INDEPENDENCE would be “even more complicated” than Brexit for Scotland’s fisheries, an expert has said.

Dr Bryce Stewart, a marine ecologist and fisheries biologist at the University of York, said it could become “quite a heated issue” in areas such as Peterhead and Fraserburgh.

He said it would be “incredibly difficult” to divide fisheries between Scotland and England. The expert said there would need to be a three-way negotiation between Scotland, England and the EU, adding: “Three’s a crowd – it’s going to get interesting.”

Speaking to The Herald, he said: “I think it would be really complicated. I’ve spoken to people involved in UK fisheries management in the Government about this and they’re pretty worried about it.”

Dr Stewart has previously been involved in assessing the impact of Brexit on UK fisheries and the marine environment. He said independence would be “complicated for the relationship between Scotland and the other countries currently in the UK, particularly England, because they share so many fish stocks and fisheries”.

Fishing is at least 10 times more important to Scotland than England, Dr Stewart said. It is also crucial for many coastal towns. He explained: “If, for example, Scotland becomes independent and then they move back into the EU, that would mean moving back into the Common Fisheries Policy (CFP) which is a whole different legal framework, and that would have to be sorted out.

“It’s not just access to waters; it’s how the quotas are divided up, and you’re talking about a lot of fish stocks that are quite mobile, so they’re actually straddling between the Scottish and English borders, and the Northern Irish border, for example. So there would be all of that to untangle after we’ve just gone through the fairly painful process of leaving the EU.

“And we saw how prominent fisheries became in those negotiations, even though it’s worth such a small amount of the economy to the UK overall, 0.12 per cent – but for Scotland it’s proportionally worth much more.


“About 60 per cent of all the fisheries landings in the UK come from Scotland, but when you think about the fact there’s only five million people in Scotland and about 60 million in England, it’s way more important to the Scottish economy than it is obviously here [in England].

“So you can imagine that the Scottish Government would really be pushing for as much as it could get, but that would just get incredibly complicated as to how we would move forwards.”

Dr Stewart said that if an independent Scotland joined the EU, it would have to join the CFP.

However, “because there’s a lot of fish in Scottish waters, that would give them a bit of leverage, but at the same time when you rejoin the CFP, you are just thrown in the mix with everyone else”.

“You’re one country at the table. They would go back, I imagine, to the sort of catch share arrangement that there was before, minus the English bit, whatever that was worked out to be. We’ve already seen from the EU their resistance to change. They really stuck to their guns on that during the negotiations. The ultimate [fisheries] deal that was done was much closer to where the EU started than to where the UK wanted to go.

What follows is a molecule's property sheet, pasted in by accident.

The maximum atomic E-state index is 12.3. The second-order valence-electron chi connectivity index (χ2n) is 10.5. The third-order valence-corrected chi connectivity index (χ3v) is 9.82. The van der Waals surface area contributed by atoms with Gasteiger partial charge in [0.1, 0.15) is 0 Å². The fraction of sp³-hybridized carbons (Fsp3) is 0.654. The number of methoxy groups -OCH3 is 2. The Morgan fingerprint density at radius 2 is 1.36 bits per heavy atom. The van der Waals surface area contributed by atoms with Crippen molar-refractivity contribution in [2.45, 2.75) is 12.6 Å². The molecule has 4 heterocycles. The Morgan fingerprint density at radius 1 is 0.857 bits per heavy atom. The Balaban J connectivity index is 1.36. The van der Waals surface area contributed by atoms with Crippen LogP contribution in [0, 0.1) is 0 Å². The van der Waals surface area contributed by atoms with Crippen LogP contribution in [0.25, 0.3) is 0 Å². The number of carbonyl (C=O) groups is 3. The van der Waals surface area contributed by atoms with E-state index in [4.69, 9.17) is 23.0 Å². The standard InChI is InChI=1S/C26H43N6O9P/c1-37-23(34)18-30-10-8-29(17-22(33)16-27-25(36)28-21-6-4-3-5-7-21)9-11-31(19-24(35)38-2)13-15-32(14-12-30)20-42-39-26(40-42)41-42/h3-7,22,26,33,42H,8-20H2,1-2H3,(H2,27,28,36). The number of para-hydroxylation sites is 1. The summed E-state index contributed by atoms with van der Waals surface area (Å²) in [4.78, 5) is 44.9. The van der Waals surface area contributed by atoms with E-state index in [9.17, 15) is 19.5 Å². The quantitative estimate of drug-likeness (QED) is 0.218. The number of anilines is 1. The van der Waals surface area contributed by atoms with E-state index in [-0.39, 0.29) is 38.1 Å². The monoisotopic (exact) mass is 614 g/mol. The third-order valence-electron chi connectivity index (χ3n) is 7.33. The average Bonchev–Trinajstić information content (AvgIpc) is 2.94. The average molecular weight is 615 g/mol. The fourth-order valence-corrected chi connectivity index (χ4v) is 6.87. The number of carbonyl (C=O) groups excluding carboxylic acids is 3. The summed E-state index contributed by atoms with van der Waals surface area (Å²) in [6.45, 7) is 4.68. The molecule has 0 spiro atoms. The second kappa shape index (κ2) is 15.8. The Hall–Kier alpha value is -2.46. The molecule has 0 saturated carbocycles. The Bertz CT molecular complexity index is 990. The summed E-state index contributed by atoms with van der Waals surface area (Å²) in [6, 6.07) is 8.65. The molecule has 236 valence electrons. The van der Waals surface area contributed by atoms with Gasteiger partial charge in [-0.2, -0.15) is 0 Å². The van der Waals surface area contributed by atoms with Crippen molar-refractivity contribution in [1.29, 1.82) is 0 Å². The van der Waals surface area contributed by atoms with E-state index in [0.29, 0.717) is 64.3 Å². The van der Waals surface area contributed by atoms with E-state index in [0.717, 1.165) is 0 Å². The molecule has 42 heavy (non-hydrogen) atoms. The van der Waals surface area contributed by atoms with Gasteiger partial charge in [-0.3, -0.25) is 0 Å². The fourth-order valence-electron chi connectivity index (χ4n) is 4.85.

“Scotland would be up against the same thing, I think, even though, yes, it probably holds some of the best fishing grounds in Europe. But they are still only one country at the table, so they would have a hard time – I’m not saying they couldn’t have any influence, but it wouldn’t be easy.”


Dr Stewart said the post-Brexit fisheries deal secured by the UK Government “is probably about as good as they could have got”.

He said: “The other complication, of course, is within the Scottish fishing industry it’s very diverse. You have everything from a small, 20ft boat going out, catching a few crabs and lobsters, and mostly – until recently – sending most of that catch to Europe.

“And then you have the extremely large pelagic fishing vessels fishing for mackerel and herring, for example.

“Now as things stand, those large pelagic vessels are the ones who have done reasonably well out of Brexit.”

However, for the smaller scale operators, such as those catching scallops, crabs and lobsters, trading with the EU “has become extremely difficult in comparison to how it was, and more expensive”. Some businesses have collapsed.

Dr Stewart said the larger companies are wealthier and more likely to have political influence. He said: “I know a number of fishermen now who would definitely want to rejoin the EU just for the trade, just to make trading easier and cheaper. But there would definitely be divisions.”

Elsewhere, he said independence and its impact on fisheries could become “quite a heated issue” in key fishing areas such as Peterhead and Fraserburgh, adding: “I think you would find a lot of division even between the fish catchers and the fish producers and processors and distributors, the ones who were having to deal with all the extra paperwork and costs and things like that.”

Dr Stewart said it would be “incredibly difficult” to divide fisheries between Scotland and England, explaining: “Fish are dynamic. They’re moving all the time and particularly between, say, the borders of two countries.”

Negotiations could last for years, the expert said, although an interim arrangement could be put in place.

However, Dr Stewart said he thought Scotland would be “welcomed back” to the EU. Asked if independence would be more complicated than Brexit, he said: “For fisheries, yes I think so.”